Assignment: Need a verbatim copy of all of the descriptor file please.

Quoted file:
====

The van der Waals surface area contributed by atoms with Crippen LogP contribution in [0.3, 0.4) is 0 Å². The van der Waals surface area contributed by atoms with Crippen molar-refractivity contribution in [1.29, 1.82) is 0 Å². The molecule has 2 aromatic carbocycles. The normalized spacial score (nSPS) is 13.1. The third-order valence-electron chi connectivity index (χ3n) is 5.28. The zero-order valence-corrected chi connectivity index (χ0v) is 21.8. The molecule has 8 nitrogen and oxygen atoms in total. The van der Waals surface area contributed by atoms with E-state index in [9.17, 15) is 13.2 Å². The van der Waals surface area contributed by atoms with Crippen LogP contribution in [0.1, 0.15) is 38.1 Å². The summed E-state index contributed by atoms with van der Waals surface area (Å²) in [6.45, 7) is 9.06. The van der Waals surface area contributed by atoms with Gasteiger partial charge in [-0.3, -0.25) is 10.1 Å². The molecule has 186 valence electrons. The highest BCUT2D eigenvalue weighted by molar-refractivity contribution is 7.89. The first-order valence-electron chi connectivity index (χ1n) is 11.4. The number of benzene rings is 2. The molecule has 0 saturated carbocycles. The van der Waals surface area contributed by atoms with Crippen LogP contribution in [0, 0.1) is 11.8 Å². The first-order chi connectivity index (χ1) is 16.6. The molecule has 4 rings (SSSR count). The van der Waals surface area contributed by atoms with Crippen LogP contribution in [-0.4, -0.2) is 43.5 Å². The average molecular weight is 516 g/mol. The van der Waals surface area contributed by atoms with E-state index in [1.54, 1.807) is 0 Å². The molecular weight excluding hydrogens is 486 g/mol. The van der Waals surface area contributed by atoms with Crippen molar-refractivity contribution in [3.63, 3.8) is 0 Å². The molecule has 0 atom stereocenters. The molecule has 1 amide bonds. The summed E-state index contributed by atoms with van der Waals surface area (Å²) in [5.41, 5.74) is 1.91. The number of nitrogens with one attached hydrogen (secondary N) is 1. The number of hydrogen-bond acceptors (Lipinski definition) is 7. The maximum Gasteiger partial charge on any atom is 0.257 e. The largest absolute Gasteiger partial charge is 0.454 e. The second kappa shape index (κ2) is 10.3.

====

The van der Waals surface area contributed by atoms with Crippen LogP contribution in [0.3, 0.4) is 0 Å². The van der Waals surface area contributed by atoms with Crippen molar-refractivity contribution in [1.29, 1.82) is 0 Å². The molecule has 2 aromatic carbocycles. The normalized spacial score (nSPS) is 13.1. The third-order valence-electron chi connectivity index (χ3n) is 5.28. The zero-order valence-corrected chi connectivity index (χ0v) is 21.8. The molecule has 8 nitrogen and oxygen atoms in total. The van der Waals surface area contributed by atoms with E-state index in [9.17, 15) is 13.2 Å². The van der Waals surface area contributed by atoms with Crippen LogP contribution in [0.1, 0.15) is 38.1 Å². The summed E-state index contributed by atoms with van der Waals surface area (Å²) in [6.45, 7) is 9.06. The van der Waals surface area contributed by atoms with Gasteiger partial charge in [-0.3, -0.25) is 10.1 Å². The molecule has 186 valence electrons. The highest BCUT2D eigenvalue weighted by molar-refractivity contribution is 7.89. The first-order valence-electron chi connectivity index (χ1n) is 11.4. The number of benzene rings is 2. The molecule has 0 saturated carbocycles. The van der Waals surface area contributed by atoms with Crippen LogP contribution in [0, 0.1) is 11.8 Å². The first-order chi connectivity index (χ1) is 16.6. The molecule has 4 rings (SSSR count). The van der Waals surface area contributed by atoms with Crippen LogP contribution in [-0.4, -0.2) is 43.5 Å². The average molecular weight is 516 g/mol. The van der Waals surface area contributed by atoms with E-state index in [1.54, 1.807) is 0 Å². The molecular weight excluding hydrogens is 486 g/mol. The van der Waals surface area contributed by atoms with Crippen molar-refractivity contribution in [3.63, 3.8) is 0 Å². The molecule has 0 atom stereocenters. The molecule has 1 amide bonds. The summed E-state index contributed by atoms with van der Waals surface area (Å²) in [5.41, 5.74) is 1.91. The number of nitrogens with one attached hydrogen (secondary N) is 1. The number of hydrogen-bond acceptors (Lipinski definition) is 7. The maximum Gasteiger partial charge on any atom is 0.257 e. The largest absolute Gasteiger partial charge is 0.454 e. The second kappa shape index (κ2) is 10.3.